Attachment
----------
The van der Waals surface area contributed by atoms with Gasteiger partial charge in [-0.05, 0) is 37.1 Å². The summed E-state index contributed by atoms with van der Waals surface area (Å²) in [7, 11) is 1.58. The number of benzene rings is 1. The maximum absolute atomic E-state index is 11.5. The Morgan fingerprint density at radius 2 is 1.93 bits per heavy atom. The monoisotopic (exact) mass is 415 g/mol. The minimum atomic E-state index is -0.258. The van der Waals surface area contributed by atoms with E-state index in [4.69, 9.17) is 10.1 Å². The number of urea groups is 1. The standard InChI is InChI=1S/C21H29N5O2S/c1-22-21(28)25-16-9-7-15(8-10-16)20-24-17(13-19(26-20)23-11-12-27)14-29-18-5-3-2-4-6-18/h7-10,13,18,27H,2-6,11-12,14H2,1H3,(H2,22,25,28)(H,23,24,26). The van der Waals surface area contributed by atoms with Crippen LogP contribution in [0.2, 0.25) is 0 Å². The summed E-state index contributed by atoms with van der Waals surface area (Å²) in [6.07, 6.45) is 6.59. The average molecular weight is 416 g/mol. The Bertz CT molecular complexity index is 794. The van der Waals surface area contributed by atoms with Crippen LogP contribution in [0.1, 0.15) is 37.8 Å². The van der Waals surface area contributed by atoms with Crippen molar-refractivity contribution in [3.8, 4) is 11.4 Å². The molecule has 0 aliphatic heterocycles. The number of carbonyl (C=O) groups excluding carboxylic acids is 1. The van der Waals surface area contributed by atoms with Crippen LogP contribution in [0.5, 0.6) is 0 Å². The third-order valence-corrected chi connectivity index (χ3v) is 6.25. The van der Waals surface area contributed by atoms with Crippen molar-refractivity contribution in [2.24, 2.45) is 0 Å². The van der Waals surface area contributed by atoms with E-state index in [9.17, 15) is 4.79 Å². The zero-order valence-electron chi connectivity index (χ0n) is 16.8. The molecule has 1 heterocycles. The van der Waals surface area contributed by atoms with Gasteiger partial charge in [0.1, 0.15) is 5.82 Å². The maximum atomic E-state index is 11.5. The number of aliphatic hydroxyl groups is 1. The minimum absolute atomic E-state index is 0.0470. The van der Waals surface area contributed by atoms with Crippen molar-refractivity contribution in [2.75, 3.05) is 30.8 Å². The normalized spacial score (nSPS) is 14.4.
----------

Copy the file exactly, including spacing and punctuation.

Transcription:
The van der Waals surface area contributed by atoms with Gasteiger partial charge in [-0.05, 0) is 37.1 Å². The summed E-state index contributed by atoms with van der Waals surface area (Å²) in [7, 11) is 1.58. The number of benzene rings is 1. The maximum absolute atomic E-state index is 11.5. The Morgan fingerprint density at radius 2 is 1.93 bits per heavy atom. The monoisotopic (exact) mass is 415 g/mol. The minimum atomic E-state index is -0.258. The van der Waals surface area contributed by atoms with E-state index in [4.69, 9.17) is 10.1 Å². The number of urea groups is 1. The standard InChI is InChI=1S/C21H29N5O2S/c1-22-21(28)25-16-9-7-15(8-10-16)20-24-17(13-19(26-20)23-11-12-27)14-29-18-5-3-2-4-6-18/h7-10,13,18,27H,2-6,11-12,14H2,1H3,(H2,22,25,28)(H,23,24,26). The van der Waals surface area contributed by atoms with Crippen LogP contribution in [0.2, 0.25) is 0 Å². The summed E-state index contributed by atoms with van der Waals surface area (Å²) in [6.07, 6.45) is 6.59. The average molecular weight is 416 g/mol. The Bertz CT molecular complexity index is 794. The van der Waals surface area contributed by atoms with Crippen LogP contribution in [0.1, 0.15) is 37.8 Å². The van der Waals surface area contributed by atoms with Crippen molar-refractivity contribution in [3.8, 4) is 11.4 Å². The molecule has 0 aliphatic heterocycles. The number of carbonyl (C=O) groups excluding carboxylic acids is 1. The van der Waals surface area contributed by atoms with Crippen LogP contribution in [0.5, 0.6) is 0 Å². The third-order valence-corrected chi connectivity index (χ3v) is 6.25. The van der Waals surface area contributed by atoms with Crippen molar-refractivity contribution in [2.24, 2.45) is 0 Å². The van der Waals surface area contributed by atoms with E-state index in [9.17, 15) is 4.79 Å². The zero-order valence-electron chi connectivity index (χ0n) is 16.8. The molecule has 1 heterocycles. The van der Waals surface area contributed by atoms with Gasteiger partial charge in [0.1, 0.15) is 5.82 Å². The maximum atomic E-state index is 11.5. The number of aliphatic hydroxyl groups is 1. The minimum absolute atomic E-state index is 0.0470. The van der Waals surface area contributed by atoms with Crippen molar-refractivity contribution in [2.75, 3.05) is 30.8 Å². The normalized spacial score (nSPS) is 14.4.